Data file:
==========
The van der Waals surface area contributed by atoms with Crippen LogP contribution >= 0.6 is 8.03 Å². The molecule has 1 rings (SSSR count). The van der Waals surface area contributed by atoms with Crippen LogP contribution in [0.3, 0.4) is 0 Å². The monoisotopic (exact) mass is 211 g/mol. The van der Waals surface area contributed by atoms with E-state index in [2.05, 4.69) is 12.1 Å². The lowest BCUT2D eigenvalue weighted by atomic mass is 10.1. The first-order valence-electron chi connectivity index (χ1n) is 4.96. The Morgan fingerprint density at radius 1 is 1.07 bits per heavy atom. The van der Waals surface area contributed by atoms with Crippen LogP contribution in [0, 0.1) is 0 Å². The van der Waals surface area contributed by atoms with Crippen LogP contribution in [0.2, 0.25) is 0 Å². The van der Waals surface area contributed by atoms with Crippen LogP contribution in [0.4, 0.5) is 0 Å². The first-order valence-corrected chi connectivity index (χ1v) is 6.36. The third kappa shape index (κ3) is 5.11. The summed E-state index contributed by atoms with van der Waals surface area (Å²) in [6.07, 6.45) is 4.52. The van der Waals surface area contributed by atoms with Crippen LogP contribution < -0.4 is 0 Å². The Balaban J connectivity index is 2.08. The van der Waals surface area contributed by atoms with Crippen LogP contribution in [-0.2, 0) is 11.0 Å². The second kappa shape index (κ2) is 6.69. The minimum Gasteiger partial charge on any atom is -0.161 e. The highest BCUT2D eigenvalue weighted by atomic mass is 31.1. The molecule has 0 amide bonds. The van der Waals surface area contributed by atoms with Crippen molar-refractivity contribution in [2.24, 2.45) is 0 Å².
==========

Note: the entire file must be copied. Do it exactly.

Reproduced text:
The van der Waals surface area contributed by atoms with Crippen LogP contribution >= 0.6 is 8.03 Å². The molecule has 1 rings (SSSR count). The van der Waals surface area contributed by atoms with Crippen LogP contribution in [0.3, 0.4) is 0 Å². The monoisotopic (exact) mass is 211 g/mol. The van der Waals surface area contributed by atoms with E-state index in [2.05, 4.69) is 12.1 Å². The lowest BCUT2D eigenvalue weighted by atomic mass is 10.1. The first-order valence-electron chi connectivity index (χ1n) is 4.96. The Morgan fingerprint density at radius 1 is 1.07 bits per heavy atom. The van der Waals surface area contributed by atoms with Crippen LogP contribution in [0, 0.1) is 0 Å². The van der Waals surface area contributed by atoms with Crippen LogP contribution in [0.2, 0.25) is 0 Å². The van der Waals surface area contributed by atoms with Crippen LogP contribution in [0.4, 0.5) is 0 Å². The first-order valence-corrected chi connectivity index (χ1v) is 6.36. The third kappa shape index (κ3) is 5.11. The summed E-state index contributed by atoms with van der Waals surface area (Å²) in [6.07, 6.45) is 4.52. The van der Waals surface area contributed by atoms with Crippen LogP contribution < -0.4 is 0 Å². The Balaban J connectivity index is 2.08. The van der Waals surface area contributed by atoms with Crippen LogP contribution in [-0.2, 0) is 11.0 Å². The second kappa shape index (κ2) is 6.69. The minimum Gasteiger partial charge on any atom is -0.161 e. The highest BCUT2D eigenvalue weighted by atomic mass is 31.1. The molecule has 0 amide bonds. The van der Waals surface area contributed by atoms with Crippen molar-refractivity contribution in [2.24, 2.45) is 0 Å².